# Scenario: Find 5/3 when 9 is the whole

## Context

The teacher has 16 years of teaching experience. The lesson is from fifth grade (students aged 10-11) in the middle of the year. The students have only met fractions like ½ and ¼ used in everyday situations prior to fifth grade. The competence goals in the Norwegian curriculum are not formulated for each year, but are given after the completion of grade 4, 7 and 10. The competence goals regarding fractions after grade seven focuses on calculations using positive and negative fractions, and placing fractions on a number line. The following excerpt is from one of the first lessons on fractions, and the students were not used to fractions larger than one. Also, fractions as set models were not well known.

The task is to find 5/3 when nine chips is one whole. Several students struggle with the task, and the teacher has to help almost every pair of students in the classroom. Some students try to divide the nine chips in five groups. With one pair of student the teacher sits for a while helping them through the entire task. This is an excerpt from their dialogue:

T: You have to divide them into thirds. That is what is written. Five thirds.

S1: (organises the chips in three rows of three chips)

T: Yes. Then this is one third (moves one column of three chips away from the others), one more third (moves the second column) and one more third (moves the third column), then we have three thirds. How can we have four thirds?

S2: Divide them up a little more

T: You shall not divide them more, no. That is, that… what is it that we lack now? We have three thirds, what do we lack to have four thirds?

S2: Six chips (no reason provided for the answer, might be guessing)

T: Five thirds.

S2: Oh yes.

T: Yes, than you have to fetch the chips that we lack.

S2: But why, but how can we do that?

T: They are there (points at the chips that are not in use)

Later in the dialogue the cause of the problem seems to be revealed:

S2: But the task is to build nine, isn’t it?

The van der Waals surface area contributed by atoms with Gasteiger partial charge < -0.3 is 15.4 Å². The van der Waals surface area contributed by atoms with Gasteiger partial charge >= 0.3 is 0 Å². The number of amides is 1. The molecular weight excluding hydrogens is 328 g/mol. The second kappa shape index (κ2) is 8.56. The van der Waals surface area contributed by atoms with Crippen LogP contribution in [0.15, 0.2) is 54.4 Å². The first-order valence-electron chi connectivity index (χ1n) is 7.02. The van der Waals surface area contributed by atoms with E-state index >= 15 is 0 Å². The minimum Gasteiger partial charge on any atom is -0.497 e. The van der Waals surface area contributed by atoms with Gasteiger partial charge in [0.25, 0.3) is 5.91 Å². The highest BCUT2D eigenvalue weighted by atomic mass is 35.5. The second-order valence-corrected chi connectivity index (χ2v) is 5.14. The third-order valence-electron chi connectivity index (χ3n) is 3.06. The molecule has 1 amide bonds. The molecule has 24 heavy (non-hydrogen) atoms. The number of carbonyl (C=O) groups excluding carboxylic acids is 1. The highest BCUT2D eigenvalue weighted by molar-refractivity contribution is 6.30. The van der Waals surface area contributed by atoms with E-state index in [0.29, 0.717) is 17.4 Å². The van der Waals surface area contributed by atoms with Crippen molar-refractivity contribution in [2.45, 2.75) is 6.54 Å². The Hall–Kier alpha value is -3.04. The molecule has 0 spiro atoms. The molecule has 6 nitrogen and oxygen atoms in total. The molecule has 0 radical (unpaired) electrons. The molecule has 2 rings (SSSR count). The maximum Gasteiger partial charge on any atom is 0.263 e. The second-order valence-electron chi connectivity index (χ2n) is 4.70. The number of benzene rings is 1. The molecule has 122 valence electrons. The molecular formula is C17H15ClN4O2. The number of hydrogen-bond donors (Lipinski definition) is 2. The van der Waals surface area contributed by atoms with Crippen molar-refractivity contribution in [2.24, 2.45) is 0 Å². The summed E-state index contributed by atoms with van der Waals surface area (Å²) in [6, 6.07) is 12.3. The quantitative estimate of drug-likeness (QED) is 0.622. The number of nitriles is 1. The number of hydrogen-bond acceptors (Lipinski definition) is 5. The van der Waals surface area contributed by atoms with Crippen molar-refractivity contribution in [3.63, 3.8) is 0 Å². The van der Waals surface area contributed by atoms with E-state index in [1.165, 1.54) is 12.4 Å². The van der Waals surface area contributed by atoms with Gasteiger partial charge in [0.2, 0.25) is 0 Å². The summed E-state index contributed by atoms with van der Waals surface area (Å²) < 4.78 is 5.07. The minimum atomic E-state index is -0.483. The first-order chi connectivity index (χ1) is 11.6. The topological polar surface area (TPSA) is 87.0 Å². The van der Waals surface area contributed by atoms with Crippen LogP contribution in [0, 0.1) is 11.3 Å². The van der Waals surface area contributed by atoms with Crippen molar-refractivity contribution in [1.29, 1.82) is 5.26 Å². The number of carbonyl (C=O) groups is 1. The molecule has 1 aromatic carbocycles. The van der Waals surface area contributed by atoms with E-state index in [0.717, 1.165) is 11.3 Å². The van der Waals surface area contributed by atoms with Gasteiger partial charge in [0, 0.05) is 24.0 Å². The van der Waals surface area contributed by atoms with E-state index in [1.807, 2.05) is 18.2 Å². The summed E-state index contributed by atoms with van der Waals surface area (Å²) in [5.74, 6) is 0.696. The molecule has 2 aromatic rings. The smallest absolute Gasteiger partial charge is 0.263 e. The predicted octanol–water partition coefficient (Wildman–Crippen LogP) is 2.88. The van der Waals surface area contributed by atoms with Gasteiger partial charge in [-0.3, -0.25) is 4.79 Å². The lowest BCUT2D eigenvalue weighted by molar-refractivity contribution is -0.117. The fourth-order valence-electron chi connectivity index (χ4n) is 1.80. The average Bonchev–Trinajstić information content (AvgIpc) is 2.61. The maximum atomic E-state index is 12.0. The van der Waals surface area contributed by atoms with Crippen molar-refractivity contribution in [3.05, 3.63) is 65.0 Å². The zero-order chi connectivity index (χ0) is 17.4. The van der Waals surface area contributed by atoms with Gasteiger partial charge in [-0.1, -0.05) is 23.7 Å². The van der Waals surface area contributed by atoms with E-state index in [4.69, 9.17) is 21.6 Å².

T: No, it was nine at the beginning.

S2: Yes

T: Yes, but then you have to fetch more.

S2: But if nine is one whole?

## Scenario: Two examples from the teaching of fractions

First, the teacher tells the students that the nine chips have to be divided into three thirds. This is done to help them to see how much one third and three thirds are. Finding one third is necessary to be able to find five thirds, and how much one third and three thirds are is emphasised by the teacher. This is an example of some anticipation of complexity, even though it can be argued that it is the least one could expect in this situation.

Second, the teacher does not anticipate that the student has difficulty understanding why it is possible to add more chips to the nine that are one whole. This is connected to the problem of understanding that fractions can be more than one whole, which might be especially difficult using the set model of fractions. It appears that the student does not understand how it is possible to pick more chips when nine chips is the whole. This is further exemplified through questions as ‘So you are allowed to fetch more?’ and ‘How can you fetch them then?’ This seems to be connected to this teacher’s emphasis on the whole as everything. It is obviously confusing that one can suddenly take more chips when one whole is thought about as everything.  The problem seems to be too difficult for these students as they are not familiar with fractions larger than one or fractions as set models. The choice of task demonstrates a lack of AC. Also, the teacher does not anticipate nor understand the complexity of adding more chips to nine when nine is defined as one whole.

Lack of AC further seems evident by presenting a “naked number problem” but not giving it a context—as in, putting it into a word problem, which would help students conceptualize what it means to have 5/3 of 9.